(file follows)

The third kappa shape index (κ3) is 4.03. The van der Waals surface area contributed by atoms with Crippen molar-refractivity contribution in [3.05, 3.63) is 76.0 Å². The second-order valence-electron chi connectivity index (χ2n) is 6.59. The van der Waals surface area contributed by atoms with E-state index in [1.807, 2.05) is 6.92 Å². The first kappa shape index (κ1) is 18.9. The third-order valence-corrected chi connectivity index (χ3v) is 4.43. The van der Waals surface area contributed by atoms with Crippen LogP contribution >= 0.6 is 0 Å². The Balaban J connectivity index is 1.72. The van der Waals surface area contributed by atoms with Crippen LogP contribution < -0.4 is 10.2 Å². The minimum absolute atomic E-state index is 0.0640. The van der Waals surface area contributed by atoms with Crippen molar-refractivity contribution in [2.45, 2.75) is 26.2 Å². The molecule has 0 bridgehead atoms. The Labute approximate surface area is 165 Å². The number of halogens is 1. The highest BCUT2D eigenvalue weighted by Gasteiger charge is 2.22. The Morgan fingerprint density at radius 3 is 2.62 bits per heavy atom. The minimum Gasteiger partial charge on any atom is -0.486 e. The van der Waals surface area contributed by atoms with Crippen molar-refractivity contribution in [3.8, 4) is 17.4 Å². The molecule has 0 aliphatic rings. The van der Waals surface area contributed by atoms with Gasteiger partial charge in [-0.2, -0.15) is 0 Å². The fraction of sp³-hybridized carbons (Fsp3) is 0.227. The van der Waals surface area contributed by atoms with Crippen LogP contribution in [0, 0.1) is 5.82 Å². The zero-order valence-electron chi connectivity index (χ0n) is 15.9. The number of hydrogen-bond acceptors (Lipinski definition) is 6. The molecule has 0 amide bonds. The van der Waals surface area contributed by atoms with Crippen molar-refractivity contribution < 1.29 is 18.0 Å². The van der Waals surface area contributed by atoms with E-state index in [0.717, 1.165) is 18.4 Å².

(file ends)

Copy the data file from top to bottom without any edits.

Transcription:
The third kappa shape index (κ3) is 4.03. The van der Waals surface area contributed by atoms with Crippen molar-refractivity contribution in [3.05, 3.63) is 76.0 Å². The second-order valence-electron chi connectivity index (χ2n) is 6.59. The van der Waals surface area contributed by atoms with E-state index in [1.807, 2.05) is 6.92 Å². The first kappa shape index (κ1) is 18.9. The third-order valence-corrected chi connectivity index (χ3v) is 4.43. The van der Waals surface area contributed by atoms with Crippen LogP contribution >= 0.6 is 0 Å². The Balaban J connectivity index is 1.72. The van der Waals surface area contributed by atoms with Crippen LogP contribution < -0.4 is 10.2 Å². The minimum absolute atomic E-state index is 0.0640. The van der Waals surface area contributed by atoms with Crippen molar-refractivity contribution in [2.45, 2.75) is 26.2 Å². The molecule has 0 bridgehead atoms. The Labute approximate surface area is 165 Å². The number of halogens is 1. The highest BCUT2D eigenvalue weighted by Gasteiger charge is 2.22. The Morgan fingerprint density at radius 3 is 2.62 bits per heavy atom. The minimum Gasteiger partial charge on any atom is -0.486 e. The van der Waals surface area contributed by atoms with Crippen molar-refractivity contribution in [3.8, 4) is 17.4 Å². The molecule has 0 aliphatic rings. The van der Waals surface area contributed by atoms with Gasteiger partial charge in [-0.2, -0.15) is 0 Å². The fraction of sp³-hybridized carbons (Fsp3) is 0.227. The van der Waals surface area contributed by atoms with Crippen LogP contribution in [0, 0.1) is 5.82 Å². The zero-order valence-electron chi connectivity index (χ0n) is 15.9. The number of hydrogen-bond acceptors (Lipinski definition) is 6. The molecule has 0 amide bonds. The van der Waals surface area contributed by atoms with Crippen molar-refractivity contribution < 1.29 is 18.0 Å². The van der Waals surface area contributed by atoms with E-state index in [0.717, 1.165) is 18.4 Å².